Cent NFT Marketplace Halts Sales, Cites Plagiarism

Last week, we discussed the coming intellectual property storm for NFTs. In short, we looked at how the various copyright and trademark issues of NFTs have begun to attract the attention of creators and rightsholders, large and small, setting the stage for a wave of litigation.

However, over the last weekend, it appears the next shoe has already dropped.

The NFT marketplace Cent has halted most of the trades and transactions on its service. In an interview with Reuters, the CEO and co-founder Cameron Hejazi of Cent explained the decision like this:

“There’s a spectrum of activity that is happening that basically shouldn’t be happening – like, legally”

Cameron Hejazi, CEO and Co-Founder of Cent

Currently, on Cent, only trades pertaining to Tweets are still being allowed. All other NFT trades have been halted. Hejazi went on to say that, while they are studying decentralized methods of reducing misuse, he said that, when the store relaunches, it may implement centralized ones.

However, the idea of centralized controls goes against what many see as the core values of NFTs and cryptocurrency. After all, the supposed benefit of the technology is that it exists fully decentralized and doesn’t require trust to work on a technical level.

This news comes just a week after OpenSea, the largest NFT marketplace and minting service, admitted that “Over 80%” of the NFTs minted for free on the service were either fake, plagiarized or had other issues.

Because of this, OpenSea said it would impose limits on its free tool. However, that policy change was met with a sharp backlash that saw them quickly reverse course.

This makes Cent’s move especially interesting and one that is likely to change the course of NFTs, one way or another.

Cent and Loose Change

Cent is neither the biggest nor the best known of the NFT marketplaces. However, it rose to prominence in March of last year after Jack Dorsey, the founder of Twitter, sold an NFT based on his very first Tweet. The $2.9 million sale made headlines all over the world and helped thrust both Cent and NFTs broadly into the limelight.

As such, Cent is a name that is well known both by those invested in the NFT market and those that are merely observing. Its decision to shutter most of its trading important news and indicates that the legal worries may be finally getting to many of those at the top of the NFT pyramid.

The truth is, the NFT gold rush has attracted a wide assortment of undesirable elements. Plagiarists may be getting the lion’s share of attention, the marketplace has also been awash with scammers and “wash traders” that purchase and sell NFTs to mislead the marketplace on its value.

All this is happening at a time where major companies are starting to dabble with NFTs. Several video game companies have thrown their hat in the NFT ring, despite significant pushback from employees and gamers alike. Coca Cola, Nike and Gucci have both tried out their own NFTs,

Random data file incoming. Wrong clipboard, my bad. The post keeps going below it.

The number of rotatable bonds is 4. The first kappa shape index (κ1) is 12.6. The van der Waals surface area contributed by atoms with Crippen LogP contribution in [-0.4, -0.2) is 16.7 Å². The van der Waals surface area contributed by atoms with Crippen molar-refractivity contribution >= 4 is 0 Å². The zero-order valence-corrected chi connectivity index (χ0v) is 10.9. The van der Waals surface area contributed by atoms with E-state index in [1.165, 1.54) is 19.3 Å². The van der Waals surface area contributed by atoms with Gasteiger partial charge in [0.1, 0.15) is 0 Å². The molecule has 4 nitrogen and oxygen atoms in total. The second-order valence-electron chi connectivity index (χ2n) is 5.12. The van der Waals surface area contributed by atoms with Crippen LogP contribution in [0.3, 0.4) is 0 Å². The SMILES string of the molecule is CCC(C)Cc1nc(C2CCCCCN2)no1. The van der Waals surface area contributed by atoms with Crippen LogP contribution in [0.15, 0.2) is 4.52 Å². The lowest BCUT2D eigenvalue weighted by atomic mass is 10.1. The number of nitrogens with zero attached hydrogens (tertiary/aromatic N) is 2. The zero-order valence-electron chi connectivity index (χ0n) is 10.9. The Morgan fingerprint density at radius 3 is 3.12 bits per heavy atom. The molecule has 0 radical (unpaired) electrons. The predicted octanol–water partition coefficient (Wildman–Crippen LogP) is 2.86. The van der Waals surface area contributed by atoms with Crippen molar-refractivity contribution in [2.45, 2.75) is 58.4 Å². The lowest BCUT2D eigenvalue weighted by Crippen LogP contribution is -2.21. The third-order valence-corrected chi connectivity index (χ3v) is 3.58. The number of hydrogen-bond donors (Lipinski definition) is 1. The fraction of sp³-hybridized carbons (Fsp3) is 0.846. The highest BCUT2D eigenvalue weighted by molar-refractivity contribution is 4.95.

All in all, NFT sales have bloomed, growing from $95 million in 2020 to $25 billion in 2021. However, that’s only served to make the market more perilous, as it has attracted plagiarists and scammers alike as well as others that are seeking little more than a quick payout.

Unfortunately, this is where the NFT marketplace struggles the most. When the market is small and most people participating in it are ethical, the system works relatively well. However, when the market is extremely lucrative and grows by leaps and bounds, the lack of safeguards becomes a liability.

That is precisely what Cent (and to a lesser degree, OpenSea) has learned.

Bottom Line

The technology behind crypto and NFTs is interesting and may, in a different world, have significant applications. However, the current marketplace is one of unregulated speculation, and that has ensured that most of the people entering it at this point are doing so with either malicious intent or just hopes for a quick payday.

In a market without guardrails, the door is wide open for anyone to enter, no matter how illegal or unethical they may be.

Cent realized this problem and is trying to find a way to tackle it. However, any guardrails or restrictions they put up will undoubtedly b e seen as antithetical to the entire crypto movement. After all, OpenSea couldn’t even put modest restrictions on its free service without backlash, it’s pretty much impossible to think of what Cent could do that would both have any impact and not anger the very market it caters to.

However, when those outside the marketplace look at the NFT space, they see scammers, plagiarists and cheap cash ins. Guardrails and assurances may be just what some need to express interest.

In the end, that may be the biggest challenge NFTs face, not the fact that there are plagiarists and scammers, but that any attempt to restrict or reduce the problem is decried by the marketplace. This element isn’t just in the NFT marketplace, they are entrenched.

As long as attitudes remain as they are, they will be there for a long, long time to come.

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